The steady beat of the drum drew people through the doors of the Mi’kmaq Wolastoqey Centre’s fourth annual powwow on April 5. But it was the unity and culture that encouraged members of Indigenous communities from across the province to attend.
Victor Levi travelled from Elsipogtog First Nation with his wife, daughter and son to participate in the University of New Brunswick powwow for the third time. All four were dressed in regalia, prepared to dance in the Richard J. Currie Center’s performance hall.
Levi helped his two-and-a-half-year-old son Bradley put on clothing made of porcupine, deer hair and woven yarn, as he discussed the event.
“For us it’s like one great big family, we all pretty much know everyone,” he said. “We try to encourage not discourage. We try to bring back our heritage.”
Levi said powwows are about keeping culture alive for the next generation. He started carrying Bradley into dance circles as a newborn. His son’s first powwow experience was at UNB.
Tessy Taylor of Esgenoôpetitj has danced in the powwow all four years. She has seen an increase in interest from the community as the event has grown and developed.
Taylor said the powwow is about sharing and teaching Indigenous culture and helps dispel false negative stereotypes around native peoples.
“Our culture is very important. It’s who we are, it’s our identity,” she said. “Our different dances are our identity.”
Many participants described the powwow as a unifying event. School children from the greater Fredericton area were bussed in to attend.
A sense of connection was present in the theme of All My Relations: Unity in Diversity. Flags from all the communities involved were presented together, side-by-side at the beginning of the powwow.
The opening ceremonies included everyone and the Grand Entry involved a group of Indigenous and non-Indigenous leaders.
Bronson Acquin-Mandisodza and Amanda Reid led the procession as lead dancers, a distinction considered to be a great honour.
Fredericton South MLA David Coon was one of several local officials to attend the powwow. He said in an interview before the opening ceremonies the event helps create cross-cultural understanding with the broader community.
“It helps reflect the pride of Indigenous people in where they are today and where they’re headed,” Coon said.
Warriors of all colours
Following the Grand Entry, Miigam’agan, St. Thomas University’s elder-in-residence, delivered the opening prayer before speaking to the crowd in English. She said the event focuses on the transition to spring while acknowledging traditional language, land and history.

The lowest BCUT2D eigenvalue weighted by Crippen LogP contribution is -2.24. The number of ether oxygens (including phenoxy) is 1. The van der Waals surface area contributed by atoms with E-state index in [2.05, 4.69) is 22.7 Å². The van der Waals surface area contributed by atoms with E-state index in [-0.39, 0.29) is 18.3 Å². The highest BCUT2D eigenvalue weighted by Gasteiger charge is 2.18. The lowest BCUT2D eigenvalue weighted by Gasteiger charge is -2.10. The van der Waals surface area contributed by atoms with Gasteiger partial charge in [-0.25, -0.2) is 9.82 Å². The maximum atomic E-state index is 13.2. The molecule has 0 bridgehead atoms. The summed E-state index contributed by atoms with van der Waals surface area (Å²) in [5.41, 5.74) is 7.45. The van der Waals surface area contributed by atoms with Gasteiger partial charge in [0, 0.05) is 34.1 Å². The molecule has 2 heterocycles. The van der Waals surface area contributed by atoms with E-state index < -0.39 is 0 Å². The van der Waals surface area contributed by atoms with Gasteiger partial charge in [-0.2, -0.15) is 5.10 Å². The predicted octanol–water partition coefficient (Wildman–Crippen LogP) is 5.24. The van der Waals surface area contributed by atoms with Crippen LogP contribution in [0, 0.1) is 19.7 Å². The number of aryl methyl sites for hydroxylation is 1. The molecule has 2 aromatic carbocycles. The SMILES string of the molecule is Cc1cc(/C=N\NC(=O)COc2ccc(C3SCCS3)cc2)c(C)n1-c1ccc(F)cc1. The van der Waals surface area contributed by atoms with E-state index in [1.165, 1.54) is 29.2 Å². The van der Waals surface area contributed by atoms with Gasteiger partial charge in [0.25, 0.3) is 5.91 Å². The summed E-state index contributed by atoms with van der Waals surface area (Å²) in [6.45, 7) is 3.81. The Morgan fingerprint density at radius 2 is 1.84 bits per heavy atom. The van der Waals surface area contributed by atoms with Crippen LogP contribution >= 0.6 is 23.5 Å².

“We have an opportunity today to celebrate and thank our creator, to come through the winter months and be here in springtime to celebrate the new life,” Miigam’agan said.
Wolastoq Grand Chief Ron Tremblay spoke of the importance of young people standing up against injustices to Mother Earth’s lakes, rivers, streams, oceans and air.
He described the young people dancing at the powwow as knowledgeable and wise warriors.
“I want to thank these young warriors of all colours. Look at their beauty,” Tremblay said.
UNB president Eddy Campbell said this is a time for the university to respond to the Commission on Truth and Reconciliation Commission’s calls to action. He said plans are in place for the creation of an Indigenous advisory council.
“We want every Indigenous person who comes our way to feel that we honour and celebrate their culture, and so they will feel at home when they study with us,” Campbell said. “There’s an awful lot of work to be done, on an awful lot of different fronts, but I know we have the energy and commitment to get it done and respond to the calls to action.”
New Brunswick’s lieutenant-governor Jocelyne Roy-Vienneau told the crowd the event is about celebrating differences and thousands of years of culture. She said New Brunswick may be small, but has tremendous diversity to benefit from.
“This is about sharing and teaching non-natives like me and others,” Roy-Vienneau said. “This is about embracing our past and paying tribute to our ancestors.”
Six drumming circles alternated performances throughout the day as master of ceremonies Nipahtuwet Naka Wespahtuwet Possesom transitioned performers between various dances and several rounds of competition for prizes.
Vendors inside and outside the performance hall sold handmade clothing, crafts and beaded jewelry.
Keeping the culture alive
Outside the performance hall, Amethyst Murphy took a break from dancing to chat with friends. The 20-year-old from Eel Ground First Nation, located on the Miramichi River, attends 10 to 15 powwows a year and has been involved since she was young.
Her mother, Genny Murphy, said they attend every powwow they possibly can.
“Amethyst started dancing as soon as she could walk – she’s been dancing every year for 20 years,” she said.
The younger of the two Murphys said it’s important to her to practice her culture and speak her language, something powwows encourage and welcome.
“Twenty plus years ago, we weren’t allowed to have [powwows]. They were against the law, so every opportunity to dance in regalia and have a powwow, I take it.”
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